crwolfelaw's Posts

In his latest essay on interpretation of the urban environment, Chuck Wolfe suggests that if we take away context clues cities become matrices -- with blank cells to complete -- where each of us personalizes how space meets time.
19 hours ago   The Huffington Post
Chuck Wolfe revisits five instances of how we can learn from the urbanism we already have.
Aug 8, 2014   The Huffington Post
Based on empirical study, J. Alexander Maxwell and fellow University of Strathclyde researchers, in collaboration with Chuck Wolfe, argue for recalling historic patterns of pedestrian city settings in contemporary urban design and policies.
Mar 20, 2014   London School of Economics and Political Science - American Politics and Policy Blog
Chuck Wolfe's recent reconnaissance of Edinburgh provides a foil for his rallying cry: Going forward, let’s not discount the influence of history’s recurring themes in how we redevelop the urban realm.
Mar 4, 2014   myurbanist
Last Wednesday, an estimated 700,000—more than the city's population of 635,000—welcomed the Seahawks home, without major incident. Writing in The Atlantic Cities, Chuck Wolfe describes five lessons for placemaking through words and photographs.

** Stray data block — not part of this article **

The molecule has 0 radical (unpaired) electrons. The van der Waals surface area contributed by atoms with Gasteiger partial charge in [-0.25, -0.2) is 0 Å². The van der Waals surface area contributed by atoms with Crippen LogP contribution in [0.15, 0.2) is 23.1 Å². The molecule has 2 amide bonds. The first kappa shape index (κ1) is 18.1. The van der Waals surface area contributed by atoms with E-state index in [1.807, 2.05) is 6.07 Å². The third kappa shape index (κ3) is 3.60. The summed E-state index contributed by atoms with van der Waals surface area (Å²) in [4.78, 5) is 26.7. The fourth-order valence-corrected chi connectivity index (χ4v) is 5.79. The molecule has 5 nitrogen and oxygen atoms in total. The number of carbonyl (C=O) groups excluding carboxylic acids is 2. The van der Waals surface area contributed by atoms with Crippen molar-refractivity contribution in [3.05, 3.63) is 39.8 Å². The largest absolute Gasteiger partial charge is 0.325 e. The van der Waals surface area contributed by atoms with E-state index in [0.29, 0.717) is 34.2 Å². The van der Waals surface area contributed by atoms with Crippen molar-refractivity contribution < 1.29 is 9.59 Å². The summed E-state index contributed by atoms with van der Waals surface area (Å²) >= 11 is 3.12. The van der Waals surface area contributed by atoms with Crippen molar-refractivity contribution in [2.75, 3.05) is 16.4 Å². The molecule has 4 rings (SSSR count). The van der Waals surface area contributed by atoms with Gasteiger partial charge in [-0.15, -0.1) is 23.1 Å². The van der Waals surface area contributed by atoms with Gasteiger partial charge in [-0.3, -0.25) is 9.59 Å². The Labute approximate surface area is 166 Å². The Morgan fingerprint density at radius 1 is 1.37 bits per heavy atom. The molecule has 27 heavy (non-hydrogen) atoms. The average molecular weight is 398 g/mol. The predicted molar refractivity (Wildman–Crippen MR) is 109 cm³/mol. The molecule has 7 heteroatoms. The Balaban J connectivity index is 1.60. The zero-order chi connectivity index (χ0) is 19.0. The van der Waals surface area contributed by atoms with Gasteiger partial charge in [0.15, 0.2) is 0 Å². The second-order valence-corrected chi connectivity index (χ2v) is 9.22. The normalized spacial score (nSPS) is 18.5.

Feb 8, 2014   The Atlantic Cities
In the eighth installment of the Urban Juxtapositions series profiled in Planetizen on January 16, Chuck Wolfe asks if we are using the right language when it comes to densifying urban spaces.
Feb 1, 2014   myurbanist
In an ongoing series, Urbanism Without Effort author Chuck Wolfe argues the importance of the overlaps, overlays and convergence points that define city life, and emphasizes the importance of reading and interpreting their everyday expression.
Jan 16, 2014   myurbanist
Chuck Wolfe comments on this week's mayoral election in Seattle, suggesting the pending populist model for New York City is already on display.
Nov 4, 2013   myurbanist
Supported by imagery of human urban conduct, Chuck Wolfe argues that walkable is good, but sit-able is better—and that "it’s time for the next big focal point and the next big idea, the 'Sit-able City'."
Oct 14, 2013   myurbanist
In an illustrated essay, Chuck Wolfe contrasts the ideal form of the New England town with an abandoned French village, calling out the human infrastructure essential to successful urban places.
Oct 8, 2013   myurbanist